The National Science Foundation today announced $90.8 million in funding to Arizona State University — the largest NSF research award in the university’s history — to advance groundbreaking research in X-ray science.
Doublet Pool’s regular thumping is more than just an interesting tourist attraction. A new study led by University of Utah researchers shows that the interval between episodes of thumping reflects the amount of energy heating the pool at the bottom, as well as in indication of how much heat is being lost through the surface. Doublet Pool, the authors found, is Yellowstone’s thumping thermometer.
Researchers at Empa, ETH Zurich and the "Politecnico di Milano" are developing a new type of computer component that is more powerful and easier to manufacture than its predecessors. Inspired by the human brain, it is designed to process large amounts of data fast and in an energy-efficient way.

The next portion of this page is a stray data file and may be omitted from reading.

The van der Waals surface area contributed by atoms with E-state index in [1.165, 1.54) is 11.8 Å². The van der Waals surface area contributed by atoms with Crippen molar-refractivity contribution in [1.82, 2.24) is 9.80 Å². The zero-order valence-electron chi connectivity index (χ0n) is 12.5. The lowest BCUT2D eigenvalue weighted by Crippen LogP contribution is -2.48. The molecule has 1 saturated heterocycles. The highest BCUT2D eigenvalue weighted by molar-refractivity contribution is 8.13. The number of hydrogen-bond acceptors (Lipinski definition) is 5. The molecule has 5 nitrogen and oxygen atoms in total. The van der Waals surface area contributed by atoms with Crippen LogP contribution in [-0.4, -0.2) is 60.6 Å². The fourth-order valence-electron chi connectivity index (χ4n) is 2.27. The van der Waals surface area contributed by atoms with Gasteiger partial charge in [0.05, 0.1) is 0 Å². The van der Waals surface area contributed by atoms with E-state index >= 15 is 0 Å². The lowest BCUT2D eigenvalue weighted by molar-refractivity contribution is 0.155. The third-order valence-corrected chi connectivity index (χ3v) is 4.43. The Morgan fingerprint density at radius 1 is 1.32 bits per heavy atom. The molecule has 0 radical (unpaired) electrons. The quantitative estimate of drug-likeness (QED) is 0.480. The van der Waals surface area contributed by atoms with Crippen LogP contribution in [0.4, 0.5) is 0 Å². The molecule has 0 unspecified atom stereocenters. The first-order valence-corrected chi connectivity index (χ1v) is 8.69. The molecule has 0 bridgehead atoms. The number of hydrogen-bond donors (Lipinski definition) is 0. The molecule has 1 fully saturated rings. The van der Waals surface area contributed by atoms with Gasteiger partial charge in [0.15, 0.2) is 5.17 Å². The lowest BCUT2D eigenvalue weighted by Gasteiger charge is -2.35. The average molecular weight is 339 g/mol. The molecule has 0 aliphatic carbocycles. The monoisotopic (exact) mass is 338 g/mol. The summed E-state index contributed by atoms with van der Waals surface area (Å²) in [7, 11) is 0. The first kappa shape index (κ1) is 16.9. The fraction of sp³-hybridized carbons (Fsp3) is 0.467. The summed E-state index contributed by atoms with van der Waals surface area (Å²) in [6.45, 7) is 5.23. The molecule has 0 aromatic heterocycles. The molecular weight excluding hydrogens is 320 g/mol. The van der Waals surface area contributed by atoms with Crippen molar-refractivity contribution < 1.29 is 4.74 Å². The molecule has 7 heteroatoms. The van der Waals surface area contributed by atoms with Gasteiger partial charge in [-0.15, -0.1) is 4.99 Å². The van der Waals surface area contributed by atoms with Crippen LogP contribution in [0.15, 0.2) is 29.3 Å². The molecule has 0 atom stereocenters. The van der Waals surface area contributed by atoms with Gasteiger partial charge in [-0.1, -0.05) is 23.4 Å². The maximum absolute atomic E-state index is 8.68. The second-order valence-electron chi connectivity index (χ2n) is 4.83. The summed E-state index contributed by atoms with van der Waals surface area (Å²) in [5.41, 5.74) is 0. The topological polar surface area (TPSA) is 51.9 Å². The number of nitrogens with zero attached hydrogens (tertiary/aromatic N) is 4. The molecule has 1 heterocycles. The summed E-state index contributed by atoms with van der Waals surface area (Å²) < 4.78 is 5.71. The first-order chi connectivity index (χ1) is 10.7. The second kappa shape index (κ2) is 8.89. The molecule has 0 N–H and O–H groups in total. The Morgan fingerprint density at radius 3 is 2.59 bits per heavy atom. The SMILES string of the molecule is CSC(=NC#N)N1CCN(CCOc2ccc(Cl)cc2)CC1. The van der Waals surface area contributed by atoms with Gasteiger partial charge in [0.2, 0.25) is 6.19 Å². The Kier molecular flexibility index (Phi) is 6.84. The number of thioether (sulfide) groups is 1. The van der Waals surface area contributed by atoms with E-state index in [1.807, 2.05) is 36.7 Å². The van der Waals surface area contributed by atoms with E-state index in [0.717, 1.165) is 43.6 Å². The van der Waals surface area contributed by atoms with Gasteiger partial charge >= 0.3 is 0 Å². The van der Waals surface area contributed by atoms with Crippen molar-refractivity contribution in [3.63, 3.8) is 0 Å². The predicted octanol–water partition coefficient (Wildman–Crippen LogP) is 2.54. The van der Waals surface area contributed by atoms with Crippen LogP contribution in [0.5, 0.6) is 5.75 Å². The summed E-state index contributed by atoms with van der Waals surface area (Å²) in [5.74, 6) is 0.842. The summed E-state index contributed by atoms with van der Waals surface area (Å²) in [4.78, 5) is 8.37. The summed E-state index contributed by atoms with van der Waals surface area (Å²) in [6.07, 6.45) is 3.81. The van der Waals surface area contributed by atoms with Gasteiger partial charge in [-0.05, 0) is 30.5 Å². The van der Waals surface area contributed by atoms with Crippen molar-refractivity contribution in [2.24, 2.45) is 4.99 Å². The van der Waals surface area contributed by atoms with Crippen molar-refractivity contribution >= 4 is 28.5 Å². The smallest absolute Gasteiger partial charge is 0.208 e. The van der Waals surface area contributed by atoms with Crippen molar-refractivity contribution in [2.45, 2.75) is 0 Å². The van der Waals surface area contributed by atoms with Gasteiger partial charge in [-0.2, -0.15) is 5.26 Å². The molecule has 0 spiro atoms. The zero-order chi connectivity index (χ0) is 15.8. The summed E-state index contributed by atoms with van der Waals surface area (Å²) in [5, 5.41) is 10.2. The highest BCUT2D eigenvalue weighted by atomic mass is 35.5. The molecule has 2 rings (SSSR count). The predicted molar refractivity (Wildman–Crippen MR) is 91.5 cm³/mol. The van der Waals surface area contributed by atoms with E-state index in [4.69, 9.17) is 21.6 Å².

Planes, trains and cruise ships travel by the power of gas turbines. Simulations of combustion engines that convert liquid fuel to mechanical energy offer new ways to develop more efficient and cleaner gas turbine combustion systems.